Sous Beurre: A Restaurant In Pop-Up's Clothing
While fans of most pop-ups are reduced to helpless Twitter slaves, chasing their beloved Korean-Mexican burrito around the city like headless chickens, a few of these newfangled pop-ups have quite predictable schedules. Ravi Kapur's Hawaii-inspired Liholiho Yacht Club, which holds court every Monday night at Citizen's Band comes to mind. And there's also Sous Beurre Kitchen, a French-California-style pop-up chef Michael Mauschbaugh has operated out of Sugarlump Cafe on 24th Street almost every night of the week for a year now. It's so consistent it basically feels like a—dare I say it?—a restaurant.
Mauschbaugh recently decided to cook on Monday nights out of the kitchen at Dear Mom in the Mission. Wooed by the prospect of buttery French fare in one of the newer, hotter Mission bars, I decided to check it out during its first run earlier this week. If the relative regularity of Sous Beurre is a bit restaurant-y, I'd say the menu is even more so. For one thing, it divides up into appetizer and entrees, and I don't know many pop-ups that randomly throw lobster and truffles on their menus with a few hours notice. I also don't know many restaurants are able to judiciously (and amazingly) keep the whole menu under the 13 dollar mark.
Mauschbaugh is most proud of his handmade sausages and patés. They show up in some shape or form on all of his daily changing menus. So I started there. Monday's iterations were a slightly sweet chicken liver pate mousse with crostini, and a cloudlike brioche hot dog bun that nearly swallowed up the lobster and shrimp sausage on top. The paté was almost airy, forming a perfect quenelle next to its accompanying ginger chutney, balsamic-cooked shallots and whole grain mustard. The sausage had such a shameless pour of lobster butter overtip that I needed to lick fat from my fingers after every bite. It's not light fare, but the portions aren't enormous either. I would have been satisfied with these two dishes alone, spending $17 (plus $4 for a Radeberger at the bar).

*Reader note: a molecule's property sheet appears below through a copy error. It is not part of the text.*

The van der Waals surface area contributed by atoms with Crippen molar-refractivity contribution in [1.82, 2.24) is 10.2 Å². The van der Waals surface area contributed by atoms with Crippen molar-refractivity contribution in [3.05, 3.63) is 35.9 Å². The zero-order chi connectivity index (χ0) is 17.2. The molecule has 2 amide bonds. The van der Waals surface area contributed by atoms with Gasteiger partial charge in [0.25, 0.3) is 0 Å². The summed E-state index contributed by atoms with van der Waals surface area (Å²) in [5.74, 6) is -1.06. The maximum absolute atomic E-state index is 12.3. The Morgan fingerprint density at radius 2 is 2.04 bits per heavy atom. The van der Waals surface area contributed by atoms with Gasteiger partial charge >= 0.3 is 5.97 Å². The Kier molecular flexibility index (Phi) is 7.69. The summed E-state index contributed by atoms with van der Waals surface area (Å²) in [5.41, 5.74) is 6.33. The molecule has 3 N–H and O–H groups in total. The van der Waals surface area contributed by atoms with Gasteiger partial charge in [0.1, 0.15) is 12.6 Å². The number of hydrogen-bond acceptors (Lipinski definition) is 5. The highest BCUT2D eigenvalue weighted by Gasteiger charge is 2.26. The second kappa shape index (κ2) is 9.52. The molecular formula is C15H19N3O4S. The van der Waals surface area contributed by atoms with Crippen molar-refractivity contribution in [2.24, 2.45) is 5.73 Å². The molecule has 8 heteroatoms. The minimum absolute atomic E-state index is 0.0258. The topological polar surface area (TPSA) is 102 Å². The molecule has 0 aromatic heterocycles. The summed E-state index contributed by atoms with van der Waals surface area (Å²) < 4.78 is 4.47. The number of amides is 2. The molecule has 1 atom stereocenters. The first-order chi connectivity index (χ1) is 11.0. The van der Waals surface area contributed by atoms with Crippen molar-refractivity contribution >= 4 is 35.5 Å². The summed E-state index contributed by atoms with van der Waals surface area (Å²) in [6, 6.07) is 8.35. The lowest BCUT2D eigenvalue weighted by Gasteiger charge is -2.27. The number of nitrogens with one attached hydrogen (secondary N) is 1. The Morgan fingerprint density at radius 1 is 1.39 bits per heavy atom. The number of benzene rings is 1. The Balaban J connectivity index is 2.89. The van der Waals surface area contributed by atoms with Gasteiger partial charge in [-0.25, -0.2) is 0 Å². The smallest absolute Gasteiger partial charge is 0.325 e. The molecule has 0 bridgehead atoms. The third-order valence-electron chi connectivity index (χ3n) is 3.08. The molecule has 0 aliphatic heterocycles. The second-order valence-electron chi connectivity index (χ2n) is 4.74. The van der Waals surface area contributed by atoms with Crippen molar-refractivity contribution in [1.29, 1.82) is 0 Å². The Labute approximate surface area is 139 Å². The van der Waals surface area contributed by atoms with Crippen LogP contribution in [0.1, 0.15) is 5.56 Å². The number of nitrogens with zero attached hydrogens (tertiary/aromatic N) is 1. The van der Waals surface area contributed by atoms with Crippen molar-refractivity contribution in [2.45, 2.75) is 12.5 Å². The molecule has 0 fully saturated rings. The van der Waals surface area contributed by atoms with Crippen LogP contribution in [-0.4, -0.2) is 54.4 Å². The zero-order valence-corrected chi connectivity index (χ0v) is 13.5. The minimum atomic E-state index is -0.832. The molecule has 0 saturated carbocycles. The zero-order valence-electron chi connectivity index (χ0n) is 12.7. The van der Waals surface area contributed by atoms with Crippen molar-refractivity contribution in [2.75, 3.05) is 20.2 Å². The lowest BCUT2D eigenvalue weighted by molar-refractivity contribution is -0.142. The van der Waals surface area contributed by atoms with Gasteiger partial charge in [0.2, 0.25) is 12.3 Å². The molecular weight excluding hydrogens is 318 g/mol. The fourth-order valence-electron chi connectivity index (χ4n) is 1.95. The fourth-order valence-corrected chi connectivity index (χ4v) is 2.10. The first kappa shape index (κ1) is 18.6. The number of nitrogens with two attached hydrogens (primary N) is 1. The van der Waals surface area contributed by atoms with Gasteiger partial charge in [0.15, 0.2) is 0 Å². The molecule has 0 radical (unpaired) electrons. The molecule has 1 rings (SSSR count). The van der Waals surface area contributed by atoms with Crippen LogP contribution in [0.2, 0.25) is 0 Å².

My friend's pan-fried gnocchi with wild mushrooms and truffle oil, came with the same addictive umami punch of your best plate of truffle fries. A stone fruit and rocket salad tasted just how it sounds—refreshing, thank goodness.
I wasn't surprised when Michael mentioned he's close to sealing the deal on a brick-and-mortar restaurant somewhere in the Mission. He's developed quite a following, and his food is solid. Although I wonder if he'll be able to keep the prices so low once he's got a regular rent and service staff to deal with.
For now, be content knowing you can eat restaurant-y fare at rock bottom pop-up prices at Dear Mom and Sugarlump Cafe for the month of June, and probably at Sugarlump for a good bit longer. No need to check Twitter for reassurance, although you might want to check the website to see what's Mauschbaugh is cooking up tonight.
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